Reactivity of ethylene oxide in contact with contaminants
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Ethylene oxide (EO) is a very versatile compound with considerable energy in its ring structure. Its reactions proceed mainly via ring opening and are highly exothermic. Under some conditions, it is known to undergo a variety of reactions, such as isomerization, polymerization, hydrolysis, combustion and decomposition Due to its very reactive characteristic and widely industrial applications, EO has been involved in a number of serious incidents such as Doe Run 1962, Freeport 1974, Deer Park 1988 and Union Carbide Corporation’s Seadrift 1991. The impacts can be severe in terms of death and injury to people, damage to physical property and effects on the environment. For instance, the Union Carbide incident in 1991 caused one fatality and extensive damage to the plant with the property damage of up to 80 million dollars. Contamination has a considerable impact on EO reactivity by accelerating substantially its decomposition and playing a key role on EO incidents. In this work, the reactivity of EO with contaminants such as KOH, NaOH, NH4OH, and EDTA is evaluated. Useful information that is critical to the design and operation of safer chemical plant processes was generated such as safe storage temperatures (onset temperature), maximum temperature, maximum pressure, temperature vs. time, heat and pressure generation rates as a function of temperature and time to maximum rate using adiabatic calorimetry. A special arrangement for the filling-up of the cell was constructed due to the gaseous nature and toxicity of EO. A comparison of their thermal behavior is also presented since several contaminants are studied.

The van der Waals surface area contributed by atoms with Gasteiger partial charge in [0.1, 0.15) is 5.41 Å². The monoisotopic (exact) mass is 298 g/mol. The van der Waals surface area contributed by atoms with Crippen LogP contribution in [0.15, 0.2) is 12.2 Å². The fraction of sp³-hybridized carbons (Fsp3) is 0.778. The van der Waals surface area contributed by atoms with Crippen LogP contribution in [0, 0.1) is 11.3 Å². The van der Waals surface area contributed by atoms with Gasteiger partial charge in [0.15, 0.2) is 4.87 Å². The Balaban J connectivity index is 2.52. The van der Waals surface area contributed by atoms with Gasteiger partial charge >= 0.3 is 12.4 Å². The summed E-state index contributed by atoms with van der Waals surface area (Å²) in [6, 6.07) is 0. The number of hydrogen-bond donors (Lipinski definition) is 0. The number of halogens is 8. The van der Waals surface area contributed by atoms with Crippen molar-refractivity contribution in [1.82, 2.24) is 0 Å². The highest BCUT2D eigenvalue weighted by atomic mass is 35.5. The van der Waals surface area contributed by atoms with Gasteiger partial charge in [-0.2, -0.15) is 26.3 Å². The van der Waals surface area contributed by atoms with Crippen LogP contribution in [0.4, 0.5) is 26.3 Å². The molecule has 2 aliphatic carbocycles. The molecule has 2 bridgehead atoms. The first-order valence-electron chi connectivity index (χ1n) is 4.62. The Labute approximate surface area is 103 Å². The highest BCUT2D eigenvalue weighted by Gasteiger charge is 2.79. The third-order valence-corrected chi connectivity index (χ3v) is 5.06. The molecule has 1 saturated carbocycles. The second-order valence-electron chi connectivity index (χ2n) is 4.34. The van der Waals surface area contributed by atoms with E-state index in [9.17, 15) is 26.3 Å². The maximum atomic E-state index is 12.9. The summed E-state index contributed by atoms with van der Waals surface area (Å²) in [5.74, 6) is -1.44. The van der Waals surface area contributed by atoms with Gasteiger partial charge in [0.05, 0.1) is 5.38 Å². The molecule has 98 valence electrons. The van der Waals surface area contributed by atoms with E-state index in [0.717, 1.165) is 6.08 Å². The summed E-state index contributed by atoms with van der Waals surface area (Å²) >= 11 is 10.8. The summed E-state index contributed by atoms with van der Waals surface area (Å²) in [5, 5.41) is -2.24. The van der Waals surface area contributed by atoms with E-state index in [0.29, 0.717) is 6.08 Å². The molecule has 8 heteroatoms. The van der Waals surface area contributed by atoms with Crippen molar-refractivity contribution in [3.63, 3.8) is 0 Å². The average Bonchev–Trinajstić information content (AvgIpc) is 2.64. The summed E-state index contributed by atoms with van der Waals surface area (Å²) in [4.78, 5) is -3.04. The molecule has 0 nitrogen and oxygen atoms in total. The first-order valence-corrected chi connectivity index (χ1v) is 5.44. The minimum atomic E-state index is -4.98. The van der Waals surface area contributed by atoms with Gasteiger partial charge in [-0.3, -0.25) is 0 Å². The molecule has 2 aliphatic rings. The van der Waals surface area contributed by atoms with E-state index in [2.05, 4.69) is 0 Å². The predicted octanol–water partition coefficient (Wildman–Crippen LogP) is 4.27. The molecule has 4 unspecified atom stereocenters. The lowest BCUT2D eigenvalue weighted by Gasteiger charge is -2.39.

Dinh, Linh Thi Thuy (2008). Reactivity of ethylene oxide in contact with contaminants. Master's thesis, Texas A&M University. Available electronically from